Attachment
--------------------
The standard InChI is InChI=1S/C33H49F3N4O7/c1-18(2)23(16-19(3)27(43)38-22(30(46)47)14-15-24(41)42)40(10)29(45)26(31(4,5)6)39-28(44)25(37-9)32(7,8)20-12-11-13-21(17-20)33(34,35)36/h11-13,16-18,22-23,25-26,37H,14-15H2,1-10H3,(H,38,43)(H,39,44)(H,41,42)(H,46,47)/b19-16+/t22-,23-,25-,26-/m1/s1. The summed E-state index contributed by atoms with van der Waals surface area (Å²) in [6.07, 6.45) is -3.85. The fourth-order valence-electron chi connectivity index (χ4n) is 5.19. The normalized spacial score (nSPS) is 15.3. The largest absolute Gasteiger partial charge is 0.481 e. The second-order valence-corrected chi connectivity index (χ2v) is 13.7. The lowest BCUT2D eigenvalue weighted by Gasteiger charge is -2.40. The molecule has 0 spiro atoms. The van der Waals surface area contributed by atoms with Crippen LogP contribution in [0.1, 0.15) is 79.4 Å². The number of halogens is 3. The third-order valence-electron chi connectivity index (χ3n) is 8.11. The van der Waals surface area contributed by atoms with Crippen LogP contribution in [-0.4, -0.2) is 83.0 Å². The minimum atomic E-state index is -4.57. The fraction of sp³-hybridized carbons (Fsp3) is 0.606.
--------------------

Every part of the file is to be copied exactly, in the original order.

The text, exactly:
The standard InChI is InChI=1S/C33H49F3N4O7/c1-18(2)23(16-19(3)27(43)38-22(30(46)47)14-15-24(41)42)40(10)29(45)26(31(4,5)6)39-28(44)25(37-9)32(7,8)20-12-11-13-21(17-20)33(34,35)36/h11-13,16-18,22-23,25-26,37H,14-15H2,1-10H3,(H,38,43)(H,39,44)(H,41,42)(H,46,47)/b19-16+/t22-,23-,25-,26-/m1/s1. The summed E-state index contributed by atoms with van der Waals surface area (Å²) in [6.07, 6.45) is -3.85. The fourth-order valence-electron chi connectivity index (χ4n) is 5.19. The normalized spacial score (nSPS) is 15.3. The largest absolute Gasteiger partial charge is 0.481 e. The second-order valence-corrected chi connectivity index (χ2v) is 13.7. The lowest BCUT2D eigenvalue weighted by Gasteiger charge is -2.40. The molecule has 0 spiro atoms. The van der Waals surface area contributed by atoms with Crippen LogP contribution in [0.1, 0.15) is 79.4 Å². The number of halogens is 3. The third-order valence-electron chi connectivity index (χ3n) is 8.11. The van der Waals surface area contributed by atoms with Crippen LogP contribution in [-0.4, -0.2) is 83.0 Å². The minimum atomic E-state index is -4.57. The fraction of sp³-hybridized carbons (Fsp3) is 0.606.